When the late Norman Davies left Manchester United in 1996, he left a significant dent in the club’s back-room staff. Most of the fans United has now probably don’t even recognise the name of the iconic former Kit Manager who served the club for over 20 years.
The man who replaced Davies has become an off-field United legend himself. Albert Morgan has been serving as the Kit Manager for Manchester United. Albie – as he is nicknamed at the club – rose to fame when Nike featured him in an advertisement of NikePRO inners alongside Cristiano Ronaldo.
Over the years Albert Morgan has spent at Old Trafford, he might not have done the great deeds for the club like Alex Ferguson or Ryan Giggs but he has served the club with devotion and has been very close with the team members.
Here is a transcript of kit-man Albert Morgan’s interview about the legendary Manchester United number 7s:
Albert Morgan interview:
Question: What characteristics do you feel United legendary number 7s share?
Albert Morgan: They’re all individuals but the main thing they have in common is that they’re winners. You look at Cristiano and he still shows that passion when he plays for Madrid – he’s a natural winner and he works very hard at it.
Q: Do you think that’s what the number gives you – a sense of pride and a real will to win?
Albert: I think so, yes – they are very proud of the shirt, though I would say the 7 has only come to light in the last few years.
Q: So you feel it has really blown up with all the younger players who have worn it recently, the likes of Ronaldo building on what George Best started?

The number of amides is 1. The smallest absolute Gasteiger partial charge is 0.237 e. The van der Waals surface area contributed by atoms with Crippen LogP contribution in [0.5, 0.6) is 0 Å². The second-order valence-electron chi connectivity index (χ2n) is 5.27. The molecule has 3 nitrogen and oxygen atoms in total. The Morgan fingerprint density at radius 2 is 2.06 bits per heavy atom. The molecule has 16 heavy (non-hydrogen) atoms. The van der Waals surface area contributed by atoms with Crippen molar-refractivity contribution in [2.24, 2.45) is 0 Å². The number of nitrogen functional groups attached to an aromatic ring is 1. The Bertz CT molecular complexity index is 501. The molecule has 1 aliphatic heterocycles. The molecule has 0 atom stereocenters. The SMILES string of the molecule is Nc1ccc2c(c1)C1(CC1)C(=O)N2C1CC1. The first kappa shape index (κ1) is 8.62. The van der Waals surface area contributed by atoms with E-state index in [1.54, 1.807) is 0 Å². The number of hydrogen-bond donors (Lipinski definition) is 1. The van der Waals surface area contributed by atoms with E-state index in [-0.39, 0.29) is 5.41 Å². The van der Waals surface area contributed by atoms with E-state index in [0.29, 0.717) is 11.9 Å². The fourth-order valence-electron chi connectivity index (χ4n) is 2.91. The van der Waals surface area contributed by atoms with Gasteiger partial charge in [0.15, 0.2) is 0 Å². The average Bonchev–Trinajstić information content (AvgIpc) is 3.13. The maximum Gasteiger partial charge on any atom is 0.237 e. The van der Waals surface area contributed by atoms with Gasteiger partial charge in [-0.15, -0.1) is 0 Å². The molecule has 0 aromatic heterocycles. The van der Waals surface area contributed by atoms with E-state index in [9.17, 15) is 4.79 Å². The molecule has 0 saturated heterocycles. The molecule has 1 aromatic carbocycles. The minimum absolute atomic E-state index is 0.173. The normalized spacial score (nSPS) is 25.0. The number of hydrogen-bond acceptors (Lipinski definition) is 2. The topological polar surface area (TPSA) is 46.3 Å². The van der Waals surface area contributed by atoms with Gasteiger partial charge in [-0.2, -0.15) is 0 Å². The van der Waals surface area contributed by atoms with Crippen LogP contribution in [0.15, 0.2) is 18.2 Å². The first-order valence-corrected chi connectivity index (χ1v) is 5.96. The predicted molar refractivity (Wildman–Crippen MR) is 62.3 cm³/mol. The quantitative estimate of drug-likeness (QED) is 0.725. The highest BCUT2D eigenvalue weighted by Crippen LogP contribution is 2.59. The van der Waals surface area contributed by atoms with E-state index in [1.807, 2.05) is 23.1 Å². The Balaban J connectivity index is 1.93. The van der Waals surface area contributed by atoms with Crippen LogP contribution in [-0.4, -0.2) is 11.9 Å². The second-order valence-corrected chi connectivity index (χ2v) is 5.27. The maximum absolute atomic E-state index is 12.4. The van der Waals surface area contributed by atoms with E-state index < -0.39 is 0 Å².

Albert: When they started putting the names and numbers on the shirts, that’s when it really went big time as it got more personal.
I’ve had the privilege of seeing some great players like Johnny Berry wearing the shirt through the years but it was only a number then, yet when you started putting names to it – Eric, Ronny and the others, then it became more of a symbol.
Q: What the number 7 represent for the fans?
Albert: They look at these players that have worn the 7 and they’re just iconic figures for the fans, and Manchester United fans love to idolize their players. They see these players performing so well week in, week out and it just snowballs.
Q: Why do you think the number 7 shirt has come to have this massive significance?
Albert: I think it’s the fact that our great number 7s have all been leaders. The one that really springs to mind here is Robbo – he’s still a leader now and he’s 50-odd.
We’ve been blessed with these great number 7s who know how to lead men both on and off they pitch, set an example to their team mates and consistently score important goals.
Q: In 7 words, how would describe Cantona?
Albert: I only need one: iconic. There will never be another and I don’t want there to be because he is a top man. He helped others, and when he was banned he was absolutely fantastic with the young lads at The Cliff.
I’d like to meet up with a few of those kids that he coached and talked to just to see what kind of impact he had on their lives.